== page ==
ANTIMICROBIAL ACTIVITY OF PRICKLY CHAFF (ACHYRANTHES ASPERA) SEED TRYPSIN INHIBITORHTML Full Text
ANTIMICROBIAL ACTIVITY OF PRICKLY CHAFF (ACHYRANTHES ASPERA)SEED TRYPSIN INHIBITOR
Geetha Konala, Lavanya Seva and Siva Prasad Davuluri*
Department of Biochemistry, Andhra University, Visakhapatnam-530 003, Andhra Pradesh, India
Trypsin inhibitor (AATI) was purified from the seeds of Achyranthes aspera to homogeneity by conventional methods and its antimicrobial activity was tested on selected pathogenic microbes. The inhibitor significantly affected the growth of Proteus vulgaris followed by Bacillus subtilis, Staphylococcus aureus, Escherichia coli and Klebsiella pneumonia with zones of inhibition recorded as 28mm, 26mm, 25mm, 20mm and 14mm respectively. No inhibition, however, was observed with Staphylococcus pneumonia strain. Minimum inhibitory concentration (MIC) values of AATI supported that Proteus vulgaris and Bacillus subtilis were the most sensitive strains against the inhibitor. AATI did not differentiate gram positive and gram negative bacteria in its antibacterial activity. The trypsin inhibitor was ineffective against fungal strains Asperigillus niger, Fusarium oxysporum, Alternaria alternate and Candida albicans tested.
Antimicrobial proteins, Trypsin inhibitor, Prickly chaff seeds, Achyranthes aspera,Staphlocuccus aureus, Escherichia coli, Klebsiella pneumonia, Proteus vulgaris
INTRODUCTION: Proteinase inhibitors (PIs) comprise one of the most abundant classes of proteins in plants accounting 1-10% of total proteins in storage organs such as seeds and tubers 1, 2, 3. These inhibitors are specific for each of the four mechanistic classes (Serine, Cysteine, Aspartyl and Metallo) of proteolytic enzymes 4, 5, 6.
Functionally, these proteins are concerned with the regulation of endogenous protease activities and supplying amino acids as storage proteins apart from protecting plant tissues from pest and pathogen attack. A positive correlation existed between plants with higher levels of trypsin and chymotrypsin inhibitors and their resistance towards pathogens. Hilder et al 7 reported that transgenic plants with double headed inhibitors provided more resistance against pathogens compared to those with mono headed inhibitors. Protease inhibitors exhibiting lectin activity from the seeds of northern beans, jack fruit, taub, cowpea have been reported 8, 9, 10.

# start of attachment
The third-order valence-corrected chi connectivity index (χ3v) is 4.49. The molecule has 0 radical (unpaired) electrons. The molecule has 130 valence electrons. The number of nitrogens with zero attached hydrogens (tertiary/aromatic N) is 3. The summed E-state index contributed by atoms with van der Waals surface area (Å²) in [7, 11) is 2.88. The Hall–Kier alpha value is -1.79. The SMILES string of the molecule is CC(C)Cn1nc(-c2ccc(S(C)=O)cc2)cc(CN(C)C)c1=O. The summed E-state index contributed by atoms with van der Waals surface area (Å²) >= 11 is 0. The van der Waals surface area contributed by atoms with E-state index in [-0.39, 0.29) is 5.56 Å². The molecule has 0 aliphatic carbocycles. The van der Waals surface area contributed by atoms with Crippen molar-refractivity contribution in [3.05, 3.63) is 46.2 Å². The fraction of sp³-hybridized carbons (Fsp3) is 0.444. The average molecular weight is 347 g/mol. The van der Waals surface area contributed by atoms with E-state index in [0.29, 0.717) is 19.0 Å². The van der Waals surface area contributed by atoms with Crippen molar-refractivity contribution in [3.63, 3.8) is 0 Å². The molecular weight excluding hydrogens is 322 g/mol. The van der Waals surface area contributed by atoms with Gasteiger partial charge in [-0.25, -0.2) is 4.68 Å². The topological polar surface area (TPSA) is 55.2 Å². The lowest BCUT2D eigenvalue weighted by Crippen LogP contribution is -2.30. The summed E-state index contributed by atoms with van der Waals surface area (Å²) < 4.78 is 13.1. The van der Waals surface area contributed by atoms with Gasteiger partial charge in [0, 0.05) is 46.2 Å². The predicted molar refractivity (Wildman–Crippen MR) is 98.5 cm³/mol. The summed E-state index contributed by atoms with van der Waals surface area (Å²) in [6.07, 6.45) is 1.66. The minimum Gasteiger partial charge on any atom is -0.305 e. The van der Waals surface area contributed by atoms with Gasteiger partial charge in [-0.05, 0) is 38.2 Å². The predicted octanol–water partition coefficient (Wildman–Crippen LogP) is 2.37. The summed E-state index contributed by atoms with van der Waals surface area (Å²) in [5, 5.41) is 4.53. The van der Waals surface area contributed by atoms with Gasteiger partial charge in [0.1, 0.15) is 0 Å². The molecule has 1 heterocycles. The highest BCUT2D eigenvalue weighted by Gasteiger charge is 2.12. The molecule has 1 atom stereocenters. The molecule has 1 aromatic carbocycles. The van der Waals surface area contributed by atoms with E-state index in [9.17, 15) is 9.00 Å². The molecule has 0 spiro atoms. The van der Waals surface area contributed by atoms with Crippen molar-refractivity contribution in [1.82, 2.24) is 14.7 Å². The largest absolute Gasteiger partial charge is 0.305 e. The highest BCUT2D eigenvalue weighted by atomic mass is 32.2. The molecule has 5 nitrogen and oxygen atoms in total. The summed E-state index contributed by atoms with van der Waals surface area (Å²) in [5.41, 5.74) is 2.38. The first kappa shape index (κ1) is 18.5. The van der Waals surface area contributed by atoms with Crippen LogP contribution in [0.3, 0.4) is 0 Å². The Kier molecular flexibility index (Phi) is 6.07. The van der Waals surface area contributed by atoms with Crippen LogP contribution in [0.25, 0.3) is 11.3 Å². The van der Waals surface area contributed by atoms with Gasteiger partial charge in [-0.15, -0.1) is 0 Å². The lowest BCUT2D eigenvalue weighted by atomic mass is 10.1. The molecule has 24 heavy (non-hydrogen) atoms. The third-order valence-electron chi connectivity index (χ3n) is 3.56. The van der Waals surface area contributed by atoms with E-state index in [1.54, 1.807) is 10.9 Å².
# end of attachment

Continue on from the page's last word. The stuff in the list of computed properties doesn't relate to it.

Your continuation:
Some of the serpins, cystatins, pepstatins and metallo protease inhibitors have been reported to possess antimicrobial activities 11. A protease inhibitor with antimicrobial and lectin activities would be advantageous to the host against a pathogen attack.
Even though AATI is found to be very active against trypsin, its influence on the growth of bacteria and fungi is not yet examined. This paper, therefore, deals with the effect of AATI on the growth of selected microbes.
Achryanthes aspera Linn., known as Uttarane in Telugu, belongs to family Amaranthaceae. It is a weedy perennial herb growing to the height of 1-3 feet found usually in moist or shaded places. The flowering and fruiting season of the plant is from September to December. Seeds are rich in protein and are used in culinary preparations. Seed extracts are reported to have medicinal properties in reducing appetite, treatment of bleeding piles, brain diseases. The seeds are employed as an emetic, purgative, and cathartic, in gonorrhea, for insect bite and in hydrophobia, cough including whooping cough, as an anti-asthmatic.
MATERIALS AND METHODS: Seeds of Achyranthes aspera wereremoved from the ripened spikes and were used for the isolation and purification of trypsin inhibitor.
Purification of Achyranthes aspera Trypsin Inhibitor (AATI): This was followed by the method of Annapurna et al., 12. Dehusked seeds (20g) of Achyranthes aspera were homogenized with 200 ml of 0.1M sodium phosphate buffer, pH 7.6 and the extract was then centrifuged at 10,000 g for 15 min at 5°C. The supernatant was dialyzed against the buffer for 24h in the cold, and rapidly heated to 60°C and maintained at this temperature for 10 min. The extract was quickly cooled in ice and then centrifuged at 10,000 g for 15 min at 4°C. To the supernatant, solid ammonium sulfate was added to 60% saturation with constant stirring at 4°C. The suspension was centrifuged at 10,000 g for 15 min and the precipitate was dissolved in 0.1 M sodium phosphate buffer, pH 7.6 and dialyzed against the same buffer for 48h. The dialyzed sample was loaded on a DEAE-cellulose column (2.2 x 34 cm) and the elution was performed with 0.1- 0.3M NaCl in the buffer.